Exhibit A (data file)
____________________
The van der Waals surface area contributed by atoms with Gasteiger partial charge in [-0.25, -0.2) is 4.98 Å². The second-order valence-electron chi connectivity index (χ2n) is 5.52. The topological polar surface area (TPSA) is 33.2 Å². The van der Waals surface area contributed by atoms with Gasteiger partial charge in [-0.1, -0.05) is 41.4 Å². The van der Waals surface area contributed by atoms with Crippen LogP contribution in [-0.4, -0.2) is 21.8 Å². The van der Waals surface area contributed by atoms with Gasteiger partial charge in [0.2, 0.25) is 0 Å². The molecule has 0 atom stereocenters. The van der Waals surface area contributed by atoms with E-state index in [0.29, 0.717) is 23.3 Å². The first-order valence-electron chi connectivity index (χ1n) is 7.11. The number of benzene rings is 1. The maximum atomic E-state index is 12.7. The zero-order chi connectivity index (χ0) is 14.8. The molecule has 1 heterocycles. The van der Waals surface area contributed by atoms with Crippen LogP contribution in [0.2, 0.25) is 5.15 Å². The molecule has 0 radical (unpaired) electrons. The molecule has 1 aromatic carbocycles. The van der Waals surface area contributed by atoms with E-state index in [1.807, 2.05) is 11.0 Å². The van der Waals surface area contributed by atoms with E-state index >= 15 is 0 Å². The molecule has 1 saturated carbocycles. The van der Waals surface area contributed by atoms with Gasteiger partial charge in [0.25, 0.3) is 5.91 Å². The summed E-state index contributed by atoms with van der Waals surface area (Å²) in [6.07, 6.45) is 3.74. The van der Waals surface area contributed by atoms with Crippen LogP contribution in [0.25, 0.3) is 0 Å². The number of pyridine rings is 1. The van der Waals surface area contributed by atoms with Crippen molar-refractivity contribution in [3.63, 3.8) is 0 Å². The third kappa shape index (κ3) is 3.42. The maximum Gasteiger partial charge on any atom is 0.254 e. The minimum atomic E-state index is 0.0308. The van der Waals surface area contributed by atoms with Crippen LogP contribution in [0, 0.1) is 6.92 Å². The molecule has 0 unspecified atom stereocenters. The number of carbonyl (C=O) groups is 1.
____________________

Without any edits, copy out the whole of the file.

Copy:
The van der Waals surface area contributed by atoms with Gasteiger partial charge in [-0.25, -0.2) is 4.98 Å². The second-order valence-electron chi connectivity index (χ2n) is 5.52. The topological polar surface area (TPSA) is 33.2 Å². The van der Waals surface area contributed by atoms with Gasteiger partial charge in [-0.1, -0.05) is 41.4 Å². The van der Waals surface area contributed by atoms with Crippen LogP contribution in [-0.4, -0.2) is 21.8 Å². The van der Waals surface area contributed by atoms with Gasteiger partial charge in [0.2, 0.25) is 0 Å². The molecule has 0 atom stereocenters. The van der Waals surface area contributed by atoms with E-state index in [0.29, 0.717) is 23.3 Å². The first-order valence-electron chi connectivity index (χ1n) is 7.11. The number of benzene rings is 1. The maximum atomic E-state index is 12.7. The zero-order chi connectivity index (χ0) is 14.8. The molecule has 1 heterocycles. The van der Waals surface area contributed by atoms with Crippen LogP contribution in [0.2, 0.25) is 5.15 Å². The molecule has 0 radical (unpaired) electrons. The molecule has 1 aromatic carbocycles. The van der Waals surface area contributed by atoms with E-state index in [1.807, 2.05) is 11.0 Å². The van der Waals surface area contributed by atoms with E-state index >= 15 is 0 Å². The molecule has 1 saturated carbocycles. The van der Waals surface area contributed by atoms with Gasteiger partial charge in [0.25, 0.3) is 5.91 Å². The summed E-state index contributed by atoms with van der Waals surface area (Å²) in [6.07, 6.45) is 3.74. The van der Waals surface area contributed by atoms with Crippen LogP contribution in [0.25, 0.3) is 0 Å². The number of pyridine rings is 1. The van der Waals surface area contributed by atoms with Crippen molar-refractivity contribution in [3.63, 3.8) is 0 Å². The third kappa shape index (κ3) is 3.42. The maximum Gasteiger partial charge on any atom is 0.254 e. The minimum atomic E-state index is 0.0308. The van der Waals surface area contributed by atoms with Crippen LogP contribution in [0, 0.1) is 6.92 Å². The molecule has 0 unspecified atom stereocenters. The number of carbonyl (C=O) groups is 1.